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Wakan or Wakon ( waˈkʰɑːŋ̍ ) is a word from the Sioux languages ​​of the northern Lakota / Nakota / Dakota , the southern Dhegiha Sioux ( Kansa , Omaha , Osage , Ponca , Quapaw ) as well as the related Oto , Iowa and Missouri Indians and means “Wonderful”, “incomprehensible” or “mysterious”.

In the traditional religions of these Sioux peoples , the term originally had different meanings:

  • Wakan was a mysterious life force or creative force that brings forth, penetrates and connects all natural phenomena and processes; or appears in the most varied of forms (→ animism ) .
  • Wakan was also a moral authority who punished violations of taboos (compare: Lord of the Animals ) .
  • Everything was difficult to understand, or had outstanding or unusual characteristics, was wakan associated . Food, medicine and anything that reveals the miracle of life (like small children or old trees) was outstanding; The first horses called Šunka wakan (“mysterious dog”) or the alcohol Mni wakan (“mysterious water”) appeared unusual .
  • Wakan were the names of some supernatural spirits , some of which had vaguely human-like features (→ anthropomorphism ) .

The Wakan concept essentially corresponds to the Manitu concept of the Algonquian peoples, which can also be both power and (one or more) spirit beings. In contrast to the Iroquois Orenda, for example , people could not dispose of this power, collect it or increase it. In addition to wakan , the southern Sioux also had the powers xube or maxpe with the Mandan and Absarokee , which could be increased through certain ritual acts or transferred to objects (see also: medicine bags ) . With the Mandan, this power wore off over time, so that it was in the interest of the people to "recharge".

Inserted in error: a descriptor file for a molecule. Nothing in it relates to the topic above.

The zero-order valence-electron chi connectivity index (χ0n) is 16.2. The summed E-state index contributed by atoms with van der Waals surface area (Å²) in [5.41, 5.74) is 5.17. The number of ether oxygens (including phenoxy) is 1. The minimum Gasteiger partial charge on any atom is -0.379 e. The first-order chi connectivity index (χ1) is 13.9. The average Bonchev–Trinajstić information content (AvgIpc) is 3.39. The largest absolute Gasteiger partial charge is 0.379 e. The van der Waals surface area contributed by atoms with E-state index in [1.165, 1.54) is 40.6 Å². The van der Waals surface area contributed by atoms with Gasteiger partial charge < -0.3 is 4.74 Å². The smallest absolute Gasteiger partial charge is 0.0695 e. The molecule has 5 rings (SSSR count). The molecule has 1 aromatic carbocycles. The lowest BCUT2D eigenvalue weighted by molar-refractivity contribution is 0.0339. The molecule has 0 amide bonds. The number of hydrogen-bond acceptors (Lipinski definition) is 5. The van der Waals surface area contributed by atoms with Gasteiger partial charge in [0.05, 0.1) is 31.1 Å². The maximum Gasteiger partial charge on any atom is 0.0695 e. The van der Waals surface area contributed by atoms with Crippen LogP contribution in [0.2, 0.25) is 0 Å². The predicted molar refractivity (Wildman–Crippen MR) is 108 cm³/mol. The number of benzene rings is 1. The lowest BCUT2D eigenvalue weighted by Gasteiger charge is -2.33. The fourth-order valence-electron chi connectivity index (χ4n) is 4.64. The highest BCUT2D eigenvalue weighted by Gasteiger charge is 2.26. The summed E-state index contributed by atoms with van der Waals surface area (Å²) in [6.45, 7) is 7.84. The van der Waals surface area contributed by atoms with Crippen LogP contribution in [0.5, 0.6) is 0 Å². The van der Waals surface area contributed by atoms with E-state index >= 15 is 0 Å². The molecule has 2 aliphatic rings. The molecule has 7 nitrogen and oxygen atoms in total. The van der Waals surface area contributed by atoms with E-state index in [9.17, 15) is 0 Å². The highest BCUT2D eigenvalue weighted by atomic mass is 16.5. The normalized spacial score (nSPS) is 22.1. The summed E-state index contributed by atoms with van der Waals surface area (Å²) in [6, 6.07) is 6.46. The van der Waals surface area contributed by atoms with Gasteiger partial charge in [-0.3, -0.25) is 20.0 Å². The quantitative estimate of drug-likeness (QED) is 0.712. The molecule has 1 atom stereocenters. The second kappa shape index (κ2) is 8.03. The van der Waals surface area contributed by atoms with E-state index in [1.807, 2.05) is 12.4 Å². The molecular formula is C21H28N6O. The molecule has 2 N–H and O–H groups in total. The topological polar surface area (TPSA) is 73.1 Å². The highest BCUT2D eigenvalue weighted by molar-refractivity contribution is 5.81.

Wakan tanka / Wakonda

“There is only one God and His presence is in all things and everywhere. We say a tree is wakonda because wakonda also lives in it. "

- Answer from an Osage to the question "Are there many Wakonda?"

Wakan Tanka ( Lakota alphabet : Wakȟáŋ Tȟáŋka - for the northern groups) or Wakonda (for the southern groups) - "the great, inexplicable secret" - was the sum of all spirits and forces, the cause of everything and the divine world soul (→ Pantheism ) . This great mystery was understood quite differently: some groups saw it as a unified divine force (see for example the Osage quote), others (such as the Omaha) speculated that there were seven great wakonda: darkness, upper world, earth, thunder, Sun, moon and morning star.

From a European point of view, Wakan (Tanka) was wrongly understood and referred to as the “Great Spirit”, who was equated with the Christian God . However, Wakan includes both good and bad, just as one can attribute good and bad qualities to nature. Every thing and living being has “its” Wakan spirit, which is unborn and immortal. People can relate to Wakan Tanka with prayer; the pipe is an important tool for this. Wichasha Wakan ("Holy Men") are considered experts on the concept .


Some religious experts classified the Wakan into four pairs of spirit beings. These in turn can be assigned eight more spiritual beings, all of which are essential parts of the next higher one. The couples are: Skan (the sky) and Tate (the wind); Wi (the sun) and Wi Han (the moon); Inyan (the stone) and Wakinyan (the thunder); Maka (the earth, see also mother earth ) and Whope (the beautiful " White Buffalo Woman ", White Buffalo Woman ). To these eight another eight can be added: Tob Kin (the four winds), Yumnikan (the whirlwind), Tatankakan (the buffalo), Hunonpakan (the bear) and the four spirits Wanagi , Waniya , Nagila and Wasicunpi .

Properties of individual spirits

Wi is one of these spirit beings and represents the sun. He is considered omniscient and as a defender of bravery and loyalty. The bison is particularly close to him as an animal and is therefore often viewed as a form of god.

Wi's daughter is the beautiful Whope (white buffalo calf woman), who is also worshiped as the wife of the south wind. She came to earth and brought the Sioux the symbol of peace, the peace pipe . This pipe is also said to serve as a mediator between the people and Wakan Tanka.